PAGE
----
A slide shows one City of New Haven vision for its post-Route 34 future.
On Wednesday, the Tri-State Transportation Campaign and the New Haven Urban Design League hosted a public event, attended by approximately 150 people, in order to raise awareness of and increase support for the “tear-down” of the Route 34 Connector in New Haven and its replacement with a boulevard. President and CEO of the Congress for the New Urbanism John Norquist headlined the event and called for the immediate removal of what he labeled the “disconnector” and subsequently re-linking the street grid, adding on-street parking, and building mixed-use development along the corridor.
Mr. Norquist’s presentation did not go into specifics on how New Haven should accomplish this feat, a task he left up to the City of New Haven and its citizens. Rather, his presentation focused on the precedents for such a project, drawing on freeway-to-neighborhood conversions from San Francisco, Portland, Milwaukee, and as far away as Seoul, South Korea. By utilizing examples of successful projects throughout the country and abroad, he hoped to win over skeptics who might see the removal of a heavily trafficked highway as impractical.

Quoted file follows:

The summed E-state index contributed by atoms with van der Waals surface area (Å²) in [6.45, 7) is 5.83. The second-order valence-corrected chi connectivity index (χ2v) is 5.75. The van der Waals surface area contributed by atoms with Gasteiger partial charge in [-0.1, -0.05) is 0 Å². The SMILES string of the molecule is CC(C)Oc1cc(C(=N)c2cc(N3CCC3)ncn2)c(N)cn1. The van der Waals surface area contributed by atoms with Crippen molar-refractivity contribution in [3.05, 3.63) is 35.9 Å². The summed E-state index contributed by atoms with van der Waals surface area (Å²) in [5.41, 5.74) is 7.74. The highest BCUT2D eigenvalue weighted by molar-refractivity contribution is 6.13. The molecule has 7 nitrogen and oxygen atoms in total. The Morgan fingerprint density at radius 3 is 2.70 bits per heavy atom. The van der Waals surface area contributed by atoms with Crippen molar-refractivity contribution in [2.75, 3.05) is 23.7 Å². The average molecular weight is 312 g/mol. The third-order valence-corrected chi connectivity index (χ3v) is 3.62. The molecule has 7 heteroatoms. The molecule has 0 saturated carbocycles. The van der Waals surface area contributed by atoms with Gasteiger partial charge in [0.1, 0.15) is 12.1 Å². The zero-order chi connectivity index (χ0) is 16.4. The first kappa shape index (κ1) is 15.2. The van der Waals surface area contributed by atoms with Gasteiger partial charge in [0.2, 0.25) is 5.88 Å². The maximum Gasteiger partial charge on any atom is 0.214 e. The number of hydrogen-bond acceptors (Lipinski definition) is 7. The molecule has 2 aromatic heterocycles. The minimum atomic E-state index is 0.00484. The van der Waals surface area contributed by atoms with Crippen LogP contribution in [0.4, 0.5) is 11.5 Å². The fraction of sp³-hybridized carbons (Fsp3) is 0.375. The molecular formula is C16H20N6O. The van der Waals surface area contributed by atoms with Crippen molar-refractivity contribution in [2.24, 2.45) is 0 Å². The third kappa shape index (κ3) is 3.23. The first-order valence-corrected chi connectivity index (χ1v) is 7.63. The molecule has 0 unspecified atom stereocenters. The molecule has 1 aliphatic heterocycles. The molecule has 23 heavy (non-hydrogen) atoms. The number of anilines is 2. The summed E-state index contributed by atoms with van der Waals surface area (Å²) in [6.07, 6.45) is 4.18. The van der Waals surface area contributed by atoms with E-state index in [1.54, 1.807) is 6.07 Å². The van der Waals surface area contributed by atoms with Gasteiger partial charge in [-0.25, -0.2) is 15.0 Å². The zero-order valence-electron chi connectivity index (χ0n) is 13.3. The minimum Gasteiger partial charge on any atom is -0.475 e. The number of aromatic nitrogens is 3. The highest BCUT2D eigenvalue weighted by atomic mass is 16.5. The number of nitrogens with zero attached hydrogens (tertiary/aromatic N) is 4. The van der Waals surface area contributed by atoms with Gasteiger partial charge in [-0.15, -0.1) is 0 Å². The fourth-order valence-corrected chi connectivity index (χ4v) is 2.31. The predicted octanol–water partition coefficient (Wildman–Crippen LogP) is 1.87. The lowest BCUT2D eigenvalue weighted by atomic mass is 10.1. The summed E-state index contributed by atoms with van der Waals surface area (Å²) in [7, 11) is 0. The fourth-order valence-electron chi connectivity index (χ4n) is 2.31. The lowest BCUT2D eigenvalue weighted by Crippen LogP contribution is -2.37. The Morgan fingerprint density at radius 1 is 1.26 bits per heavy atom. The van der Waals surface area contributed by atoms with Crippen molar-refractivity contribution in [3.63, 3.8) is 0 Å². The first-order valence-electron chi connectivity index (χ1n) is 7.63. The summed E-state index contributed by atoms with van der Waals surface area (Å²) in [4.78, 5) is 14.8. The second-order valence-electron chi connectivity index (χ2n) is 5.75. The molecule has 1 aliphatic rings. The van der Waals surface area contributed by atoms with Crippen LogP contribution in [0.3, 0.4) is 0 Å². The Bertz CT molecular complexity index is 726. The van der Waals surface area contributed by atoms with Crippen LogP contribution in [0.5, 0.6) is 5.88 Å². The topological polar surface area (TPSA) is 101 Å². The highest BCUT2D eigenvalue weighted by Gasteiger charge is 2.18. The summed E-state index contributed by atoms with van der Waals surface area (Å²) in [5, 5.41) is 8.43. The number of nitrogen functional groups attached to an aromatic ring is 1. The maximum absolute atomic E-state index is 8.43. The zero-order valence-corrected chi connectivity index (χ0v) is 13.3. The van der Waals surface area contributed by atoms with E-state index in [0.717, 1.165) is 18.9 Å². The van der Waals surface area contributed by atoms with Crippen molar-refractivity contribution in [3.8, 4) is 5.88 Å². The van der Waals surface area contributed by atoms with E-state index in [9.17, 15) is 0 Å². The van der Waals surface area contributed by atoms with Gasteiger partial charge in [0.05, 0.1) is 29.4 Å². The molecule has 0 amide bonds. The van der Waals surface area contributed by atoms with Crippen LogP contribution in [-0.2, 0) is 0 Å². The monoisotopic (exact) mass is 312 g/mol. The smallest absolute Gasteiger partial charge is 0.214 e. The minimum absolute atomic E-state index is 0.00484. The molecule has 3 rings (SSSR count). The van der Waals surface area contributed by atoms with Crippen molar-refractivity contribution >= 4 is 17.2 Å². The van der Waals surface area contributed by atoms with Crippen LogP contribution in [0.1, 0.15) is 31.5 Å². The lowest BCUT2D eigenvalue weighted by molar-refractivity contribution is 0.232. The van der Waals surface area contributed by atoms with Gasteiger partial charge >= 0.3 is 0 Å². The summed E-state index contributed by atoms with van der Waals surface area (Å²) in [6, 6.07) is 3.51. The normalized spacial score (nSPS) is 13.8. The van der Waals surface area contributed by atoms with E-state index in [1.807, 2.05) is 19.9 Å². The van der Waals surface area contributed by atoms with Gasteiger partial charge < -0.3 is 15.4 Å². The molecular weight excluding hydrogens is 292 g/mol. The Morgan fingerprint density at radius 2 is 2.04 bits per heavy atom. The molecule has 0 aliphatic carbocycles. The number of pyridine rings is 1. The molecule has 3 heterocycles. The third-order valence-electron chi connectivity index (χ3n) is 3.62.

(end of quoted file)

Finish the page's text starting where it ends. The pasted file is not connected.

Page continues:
ConnDOT Deputy Commissioner Albert Martin also spoke, providing an overview of ConnDOT’s transit-oriented development efforts (earlier covered in MTR here). He said that momentum for a teardown project would have to come from New Haven officials and community members because it was not currently on ConnDOT’s agenda, and that the agency would have to study such a proposal in detail before agreeing to support it.
Kelly Murphy, New Haven’s Economic Development Administrator, began the evening by summarizing the City’s ideas for the corridor (which can be viewed in more detail here). She made a point to say that the project was in the initial stages, calling the pink and orange boxes in her presentations “placeholders” for the final vision of the project, which will come from the community and city.
The common thread running through the three presentations was that teardown proposals need local energy to make headway. If New Haven officials are to garner grassroots support for such a project, they must integrate the community’s vision into the planning and implementation process. A community visioning process and/or “charette” planning process would be a good start.